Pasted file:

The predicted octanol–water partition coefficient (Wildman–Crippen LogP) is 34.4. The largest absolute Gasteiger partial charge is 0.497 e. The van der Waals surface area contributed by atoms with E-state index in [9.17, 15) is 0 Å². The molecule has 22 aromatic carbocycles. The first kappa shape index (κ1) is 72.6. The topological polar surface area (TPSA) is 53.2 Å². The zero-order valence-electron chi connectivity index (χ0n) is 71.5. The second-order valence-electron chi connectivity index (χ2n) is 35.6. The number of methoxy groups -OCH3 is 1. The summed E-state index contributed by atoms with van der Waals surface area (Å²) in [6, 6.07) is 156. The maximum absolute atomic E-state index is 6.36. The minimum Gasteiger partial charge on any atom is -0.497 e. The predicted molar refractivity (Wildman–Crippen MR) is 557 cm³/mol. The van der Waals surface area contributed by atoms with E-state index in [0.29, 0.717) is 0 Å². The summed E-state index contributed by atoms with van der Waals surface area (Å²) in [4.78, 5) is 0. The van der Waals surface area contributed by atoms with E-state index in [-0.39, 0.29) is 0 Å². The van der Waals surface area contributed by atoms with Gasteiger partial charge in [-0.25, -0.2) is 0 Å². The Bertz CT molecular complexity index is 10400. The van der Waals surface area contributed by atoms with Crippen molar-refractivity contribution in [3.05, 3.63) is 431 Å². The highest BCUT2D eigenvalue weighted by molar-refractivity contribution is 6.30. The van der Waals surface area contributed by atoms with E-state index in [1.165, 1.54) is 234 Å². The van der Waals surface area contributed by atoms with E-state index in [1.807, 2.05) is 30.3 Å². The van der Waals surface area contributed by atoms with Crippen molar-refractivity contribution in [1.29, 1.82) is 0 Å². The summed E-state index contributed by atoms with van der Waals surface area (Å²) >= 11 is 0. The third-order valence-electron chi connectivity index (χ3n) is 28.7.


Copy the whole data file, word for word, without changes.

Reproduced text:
The predicted octanol–water partition coefficient (Wildman–Crippen LogP) is 34.4. The largest absolute Gasteiger partial charge is 0.497 e. The van der Waals surface area contributed by atoms with E-state index in [9.17, 15) is 0 Å². The molecule has 22 aromatic carbocycles. The first kappa shape index (κ1) is 72.6. The topological polar surface area (TPSA) is 53.2 Å². The zero-order valence-electron chi connectivity index (χ0n) is 71.5. The second-order valence-electron chi connectivity index (χ2n) is 35.6. The number of methoxy groups -OCH3 is 1. The summed E-state index contributed by atoms with van der Waals surface area (Å²) in [6, 6.07) is 156. The maximum absolute atomic E-state index is 6.36. The minimum Gasteiger partial charge on any atom is -0.497 e. The predicted molar refractivity (Wildman–Crippen MR) is 557 cm³/mol. The van der Waals surface area contributed by atoms with E-state index in [0.29, 0.717) is 0 Å². The summed E-state index contributed by atoms with van der Waals surface area (Å²) in [4.78, 5) is 0. The van der Waals surface area contributed by atoms with E-state index in [-0.39, 0.29) is 0 Å². The van der Waals surface area contributed by atoms with Gasteiger partial charge in [-0.25, -0.2) is 0 Å². The Bertz CT molecular complexity index is 10400. The van der Waals surface area contributed by atoms with Crippen molar-refractivity contribution in [3.05, 3.63) is 431 Å². The highest BCUT2D eigenvalue weighted by molar-refractivity contribution is 6.30. The van der Waals surface area contributed by atoms with E-state index in [1.165, 1.54) is 234 Å². The van der Waals surface area contributed by atoms with E-state index in [1.807, 2.05) is 30.3 Å². The van der Waals surface area contributed by atoms with Crippen molar-refractivity contribution in [1.29, 1.82) is 0 Å². The summed E-state index contributed by atoms with van der Waals surface area (Å²) >= 11 is 0. The third-order valence-electron chi connectivity index (χ3n) is 28.7.